Leonard Zhakata

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Leonard Zhakata
Leonard Zhakata
Leonard Karikoga Zhakata
BornLeonard Zhakata
(1968-06-25) June 25, 1968 (age 55)
Rusape, Zimbabwe
ResidenceHarare, Zimbabwe
Years active1980s–present

Leonard Karikoga Zhakata is a popular Zimbabwean singer, songwriter and dancer who produced many hits since 1989.

He rose to stardom in 1994 with his smash hit 'Mugove', from the album 'Maruva Enyika' which became a street anthem.

He broke new ground in the music industry by becoming the youngest and the first Zimbabwean solo musician to sell more than 100,000 copies of an album.

At 26, Zhakata sold over 120,000 copies for his 'Maruva Enyika' album in 1994.


Leonard Zhakata was born on 25 June 1968. He is the only boy in a family of seven children.[1]

He grew up in Rusape where as a child he was exposed to the liberation war against the Ian Smith regime. He then became one of the youngest war collaborators at a very young age.[2]

Zhakata is married to Ruth and the couple has four children - Chamu Lionel, Angela Leossa, Petula Pepukai and Kanotonga Lennon.[3] This is what Zhakata said about his family:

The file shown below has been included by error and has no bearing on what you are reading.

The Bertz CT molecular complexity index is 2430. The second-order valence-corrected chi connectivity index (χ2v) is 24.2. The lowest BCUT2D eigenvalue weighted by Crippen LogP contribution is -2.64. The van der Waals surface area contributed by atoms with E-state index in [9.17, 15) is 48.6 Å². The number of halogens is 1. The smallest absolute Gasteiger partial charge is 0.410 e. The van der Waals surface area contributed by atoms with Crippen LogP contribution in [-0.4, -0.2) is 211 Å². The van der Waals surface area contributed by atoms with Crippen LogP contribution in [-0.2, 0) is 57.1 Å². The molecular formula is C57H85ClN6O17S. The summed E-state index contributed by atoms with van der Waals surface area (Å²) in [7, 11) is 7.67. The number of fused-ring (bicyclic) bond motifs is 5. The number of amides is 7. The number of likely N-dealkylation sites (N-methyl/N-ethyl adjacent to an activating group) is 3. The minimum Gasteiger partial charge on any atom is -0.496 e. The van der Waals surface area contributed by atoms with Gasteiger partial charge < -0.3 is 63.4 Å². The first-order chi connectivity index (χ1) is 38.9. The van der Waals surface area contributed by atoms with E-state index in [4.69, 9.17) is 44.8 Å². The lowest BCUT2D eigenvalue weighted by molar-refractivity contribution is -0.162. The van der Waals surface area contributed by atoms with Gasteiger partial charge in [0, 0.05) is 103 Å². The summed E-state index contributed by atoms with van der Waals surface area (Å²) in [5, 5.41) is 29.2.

So many years in marriage, we have four children — Chamu Lionel, Angela Leossa, Petula Pepukai and Kanotonga Lennon. Chamu did his 1st degree at Africa University, Angela did her accounting degree in China, Petula is doing law in SA and Lennon is doing Lower 6.

Music career

Zhakata grew up with a passion for music that can be stretched as far as his primary school days at Shiri Yedenga School in Harare's Glen Norah suburb.

He said he used to sneak from home and play music with his primary schoolmates.

At the tender age of thirteen, he defied the odds by composing his first-ever song "Baba Samson". Professionally, he started singing with the Maungwe Brothers, comprising of him and his cousin, Thomas Makion.

The duo went on to release two albums in the late 1980s before splitting to pursue solo careers.[4] That is when Zhakata rose to prominence with his 1994 solo album “Maruva Enyika”, which spawned the huge hit “Mugove” and sold more than 120 000 copies.